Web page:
How to protect your eyes when viewing a solar eclipse.
Grand Canyon University Donates To Phoenix's Graffiti Removal Program
Phoenix is facing a $38 million deficit and steep cuts to public services. One of which is graffiti removal. Friday, Grand Canyon University donated $25,000 to the city’s graffiti clean-up program.
Friday’s contribution will give the city more resources to establish a graffiti free zone in the area that surrounds GCU from I-17 to 35th Avenue and from Camelback Road to Missouri Avenue.
“Graffitti is a problem everywhere. You know, when you see graffiti that the first sign that a neighborhood is up for grabs. So, the goal is to take care of that graffiti as soon as you see it," said City Councilman Daniel Valenzuela. "Well that takes money to do that."
Cleaning up the markings on the wall makes the city look better, but according to Richie Mendoza it doesn’t actually fix the problem.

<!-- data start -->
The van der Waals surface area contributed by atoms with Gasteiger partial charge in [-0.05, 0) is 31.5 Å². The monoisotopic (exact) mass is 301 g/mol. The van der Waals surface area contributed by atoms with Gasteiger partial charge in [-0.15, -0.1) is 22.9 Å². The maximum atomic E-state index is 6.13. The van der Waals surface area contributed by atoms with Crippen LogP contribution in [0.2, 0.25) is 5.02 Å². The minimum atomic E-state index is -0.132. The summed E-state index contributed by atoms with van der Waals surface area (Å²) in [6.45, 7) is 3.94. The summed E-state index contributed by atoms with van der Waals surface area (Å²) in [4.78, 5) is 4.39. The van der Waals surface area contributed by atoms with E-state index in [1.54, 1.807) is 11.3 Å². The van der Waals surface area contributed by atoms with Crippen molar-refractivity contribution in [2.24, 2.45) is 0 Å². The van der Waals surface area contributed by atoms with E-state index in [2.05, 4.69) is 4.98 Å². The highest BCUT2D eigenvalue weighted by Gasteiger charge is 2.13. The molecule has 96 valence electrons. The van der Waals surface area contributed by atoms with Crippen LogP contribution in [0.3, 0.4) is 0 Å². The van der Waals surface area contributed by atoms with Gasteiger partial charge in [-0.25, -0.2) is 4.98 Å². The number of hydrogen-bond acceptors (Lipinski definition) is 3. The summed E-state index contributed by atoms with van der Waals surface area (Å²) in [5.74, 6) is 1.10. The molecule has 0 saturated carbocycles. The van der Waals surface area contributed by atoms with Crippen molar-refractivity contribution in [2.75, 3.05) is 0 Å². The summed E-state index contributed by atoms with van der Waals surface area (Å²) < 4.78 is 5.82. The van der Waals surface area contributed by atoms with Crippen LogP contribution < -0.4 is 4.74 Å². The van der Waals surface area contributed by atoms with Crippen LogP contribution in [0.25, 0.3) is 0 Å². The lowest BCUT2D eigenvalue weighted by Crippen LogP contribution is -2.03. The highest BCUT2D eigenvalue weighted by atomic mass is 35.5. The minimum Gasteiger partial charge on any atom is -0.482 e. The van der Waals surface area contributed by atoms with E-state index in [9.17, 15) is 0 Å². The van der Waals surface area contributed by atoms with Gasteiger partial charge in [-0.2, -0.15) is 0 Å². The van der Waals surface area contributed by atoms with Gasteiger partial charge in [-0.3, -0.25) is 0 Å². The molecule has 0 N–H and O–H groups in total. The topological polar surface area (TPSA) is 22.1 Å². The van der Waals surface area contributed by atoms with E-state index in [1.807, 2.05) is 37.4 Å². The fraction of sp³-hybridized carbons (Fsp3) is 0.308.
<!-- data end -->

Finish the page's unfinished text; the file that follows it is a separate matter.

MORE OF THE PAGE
“It’s more about like territory too, like kinda gangs, because someone goes up and writes their name and then some other guys like no this is where I stay. You know cross him out and write his name," said Mendoza. "And that’s where beef starts."
Mendoza said he was a tagger, leaving graffiti in his neighborhood. We walked down an alley near the university. Dumpsters, barbed wire topped walls, garages and bricks are covered with spray painted words.
Mendoza left the graffiti scene because it got too dangerous. He is not convinced washing down walls does any good.
“It just gives the guys like more opportunity. Like hey, there is a brand new wall right there. I’m gonna tag it up again you know,” Mendoza said.
Despite what Mendoza said, removing graffiti within 24 to 48 hours is key to preventing future tagging. That is according to Graffiti Hurts, a national organization.
The budget cuts could mean Phoenix would lose four graffiti busters.